I’ve spent too much time in the car and staring at geese recently and my body was demanding some action so I chose a birding by bike day. The weather forecast had prepared me for a cold NW wind but I think the blizzard that drove snow into my face also deserved a mention, or am I just too wimpy?
The snow and wind concentrated the birds and there were the first flocks of thrushes in the fields. Not many but enough to make themselves known: 70 Fieldfare (gråtrost), 12 Mistle Thursh (duetrost), 2 Song Thrush (måltrost), 1 Redwing (rødvingetrost) and a handful of Blackbirds (svarttrost). A flock of 400 Chaffinches (bokfink) didn’t contain a single Brambling (bjørkefink).
The stubble field at Kirkeby held a flock of 60 Yellowhammers (gulspurv) and amongst them 3 Reed Buntings (sivspurv), a Snow Bunting (snøspurv) and 4 Skylarks (sanglerke). Hopefully a Lapland Bunting (lappspurv) will join them later in the spring.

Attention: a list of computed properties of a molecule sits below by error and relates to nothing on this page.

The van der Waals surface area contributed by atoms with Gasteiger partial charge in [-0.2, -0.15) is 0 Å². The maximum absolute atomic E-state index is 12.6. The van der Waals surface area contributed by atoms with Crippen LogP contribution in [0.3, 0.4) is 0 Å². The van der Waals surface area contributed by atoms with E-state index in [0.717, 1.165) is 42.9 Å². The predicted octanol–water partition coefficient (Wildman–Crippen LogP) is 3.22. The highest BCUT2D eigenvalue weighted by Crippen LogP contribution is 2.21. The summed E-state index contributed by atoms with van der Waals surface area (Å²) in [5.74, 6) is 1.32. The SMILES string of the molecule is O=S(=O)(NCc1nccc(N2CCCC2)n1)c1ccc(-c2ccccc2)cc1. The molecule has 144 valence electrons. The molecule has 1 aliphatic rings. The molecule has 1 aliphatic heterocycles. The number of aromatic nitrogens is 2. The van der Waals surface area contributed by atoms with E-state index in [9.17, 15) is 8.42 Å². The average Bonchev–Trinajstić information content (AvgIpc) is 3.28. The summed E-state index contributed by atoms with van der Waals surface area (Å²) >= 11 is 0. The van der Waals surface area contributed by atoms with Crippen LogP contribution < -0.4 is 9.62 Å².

Evidence that there is a second wave of Whooper Swan (sangsvane) migration came in the form of 10 birds on the lake, 9 of which flew off north. Lapwing (vipe) numbered 12 today: 10 on the fields at Skjerven looking sorry for themselves in the snow and a pair at Kirkeby who looked keen to establish a territory.
The only raptors today were two male Goshawks (hønsehauk) with one, an adult, chasing the other out of Maridalen – presumably the male from the breeding pair defending his territory.
No pictures worth showing today, so I’ll leave you with a video of a guy apparently called Simon Ricks (you just can’t get the staff these days) who is describing why Bjørn Olav Tveit makes him jealous – the bird that is shown at the end is the Lesser Kestrel (rødfalk) that Bjørn found last year and which I did indeed feel jealous about!